It’s really too cold to be racing bikes in the Pennines this late in the year, however this hasn’t deterred the good people at PMBA from running their Day/Night Enduro at Gisburn this weekend.
The organisers Borderline Events had clearly consulted the weather spirits and ordered a crisp, sunny day with frost and cloud inversions to cheer the hearts of even the most ill prepared racer.
Gisburn Forest hides miles of woodland singletrack to cater for all varieties of bike enthusiast. This weekend’s race took in some of the fun descents on the red route and was a gentler affair than some of the series’ earlier events, meaning the race was a great first race for lots of the people I chatted to on the way round.
Despite the man-made surfaces, the trails were slick and sketchy and offered very little by way of cornering grip owing to the ice which persisted all day. I saw a few near misses and suffered a couple of rear-wheel-steer moments myself during practice, but nobody seemed put off, the skating rink conditions were just adding to the atmosphere.
Chilly practice out of the way, hot chocolate consumed and serviceable gear cable installed (thanks to Escape Bikes for being prepared when I wasn’t) it was time for racing.
The format for the day’s racing was a single lap of a 6 mile course taking in four short timed sections. Then wait for darkness, rinse, and repeat.
Let the games begin!
Stage one was straight out from the event centre, a swoopy, bermed descent with plenty of icy puddles to wake you up on the way. Avoiding the trolls/lethal ice on the bridge after the end of the stage was the most difficult part of stage one, but barring a few expletives and the loss of a billy-goat-gruff I emerged unscathed.
Stage two took in the Home Baked descent, a tight and rooty affair with a rocky staircase thrown in the mix to keep you on your toes. A misplaced shoulder cost me precious seconds whilst I briefly entangled myself with a tree, a mistake I really should have been able to avoid. I emerged grinning and ready for the fire road climb regardless.
The Hope Line made up stage three, a more gravity-orientated stage than the rest, but nonetheless requiring quads of steel and lungs like bellows to make it count. Watching other racers make unplanned U-turns on the first icy corner threw me off my stride and I tiptoed into the stage far too timidly.
The berms and tabletops of the Hope Line aren’t really what I’m any good at, but by the second jump I’d thrown ice-induced caution to the wind and was loving life. I tactically (nothing to do with being rubbish at jumping) squashed the last few jumps and pedalled off to the next stage.
Stage four was the most leg-burning of the lot and required maximum attack to be maintained for a full 2 minutes. Lots of strength-sapping dips and tiny climbs had me cursing my winter layers and noodle legs. Great fun!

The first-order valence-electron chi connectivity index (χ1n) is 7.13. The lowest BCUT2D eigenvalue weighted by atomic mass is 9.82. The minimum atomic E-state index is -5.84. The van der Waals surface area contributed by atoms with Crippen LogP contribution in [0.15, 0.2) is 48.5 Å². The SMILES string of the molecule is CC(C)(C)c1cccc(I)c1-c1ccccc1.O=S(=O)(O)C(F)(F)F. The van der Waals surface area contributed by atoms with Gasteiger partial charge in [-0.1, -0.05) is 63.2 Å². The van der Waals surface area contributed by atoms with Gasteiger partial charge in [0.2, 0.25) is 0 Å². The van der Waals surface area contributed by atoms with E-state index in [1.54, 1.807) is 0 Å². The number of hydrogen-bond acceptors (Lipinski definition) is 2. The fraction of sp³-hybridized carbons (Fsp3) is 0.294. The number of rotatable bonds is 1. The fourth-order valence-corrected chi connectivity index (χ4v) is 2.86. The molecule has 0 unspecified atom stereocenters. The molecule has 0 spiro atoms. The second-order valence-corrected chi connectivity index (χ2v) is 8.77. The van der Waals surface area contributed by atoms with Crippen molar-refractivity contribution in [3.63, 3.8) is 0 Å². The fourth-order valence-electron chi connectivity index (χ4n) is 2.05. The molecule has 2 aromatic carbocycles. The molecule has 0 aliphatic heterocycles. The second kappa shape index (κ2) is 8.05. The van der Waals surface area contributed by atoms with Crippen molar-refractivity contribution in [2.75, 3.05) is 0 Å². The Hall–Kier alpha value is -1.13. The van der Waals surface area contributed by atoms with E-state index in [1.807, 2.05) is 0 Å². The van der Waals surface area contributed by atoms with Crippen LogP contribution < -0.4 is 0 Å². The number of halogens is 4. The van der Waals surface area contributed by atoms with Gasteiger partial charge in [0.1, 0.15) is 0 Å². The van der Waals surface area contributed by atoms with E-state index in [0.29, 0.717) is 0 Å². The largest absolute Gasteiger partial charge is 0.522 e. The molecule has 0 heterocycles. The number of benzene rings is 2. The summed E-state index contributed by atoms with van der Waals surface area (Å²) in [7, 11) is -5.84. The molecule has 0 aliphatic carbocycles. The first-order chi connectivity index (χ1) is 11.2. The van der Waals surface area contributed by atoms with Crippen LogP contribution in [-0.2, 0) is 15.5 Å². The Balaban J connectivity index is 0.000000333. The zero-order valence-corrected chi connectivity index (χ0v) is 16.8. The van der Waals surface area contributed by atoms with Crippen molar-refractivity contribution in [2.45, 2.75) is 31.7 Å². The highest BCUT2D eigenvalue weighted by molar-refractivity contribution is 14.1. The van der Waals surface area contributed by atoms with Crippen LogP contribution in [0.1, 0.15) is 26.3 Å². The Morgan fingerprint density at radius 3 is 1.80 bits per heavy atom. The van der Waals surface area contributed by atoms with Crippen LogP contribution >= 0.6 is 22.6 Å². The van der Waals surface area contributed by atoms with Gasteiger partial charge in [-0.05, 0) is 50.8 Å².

Back to base to check my times, scoff some chilli, cuddle some dogs and chat some nonsense.
Hope had very kindly offered demo lights out to women who were racing and I collected and fitted these with glee. No more racing with dubious LEDs duct taped to my bike and body – not tonight at least!
The night stages took in the exact same course as the earlier stages, which should have made them easier, even for someone with a peculiar ability to forget trail features almost instantly.
Unfortunately, the thrill of actually being able to see where I was going in the dark was too much and I got carried away with going straight forwards, rather than in the direction of the trail. I ended up on the wrong side of the tape entangled in a spruce thicket on what should have been the simplest part of stage two. A stupid mistake which cost me time and frustrated me in equal measure.
Racing in the dark is always great fun, but I’d forgotten just how much more entertaining the darkness makes things. The 1,400 lumens of extra riding confidence that the borrowed Hope R4 provided were very welcome and I enjoyed the night racing even more than the day’s stages, despite the stupid crashes.
I made it back to base in time for a warming fire and handed in my timing chip with a twinge of regret at having made some daft and in-correctable mistakes in my race runs. Ah well, that’s racing!
Podiums were my kind of thing, with so many categories represented that it seemed every niche was catered for. Especially impressive were the junior categories, with some of the youngest racers putting in some seriously quick times – watch out world!
I ended up finishing fourth overall and coming home laden down with Kirkby Lonsdale Brewery “Enbeero” beer. Cheers! The women’s win was taken by Hope’s own Katherine Sharp. Various other extensive category results here.
Hopetech Women (who loaned me the lights) meet for regular rides at Gisburn and throughout the country, have a look at the Hopetech Women website for the next ride near you.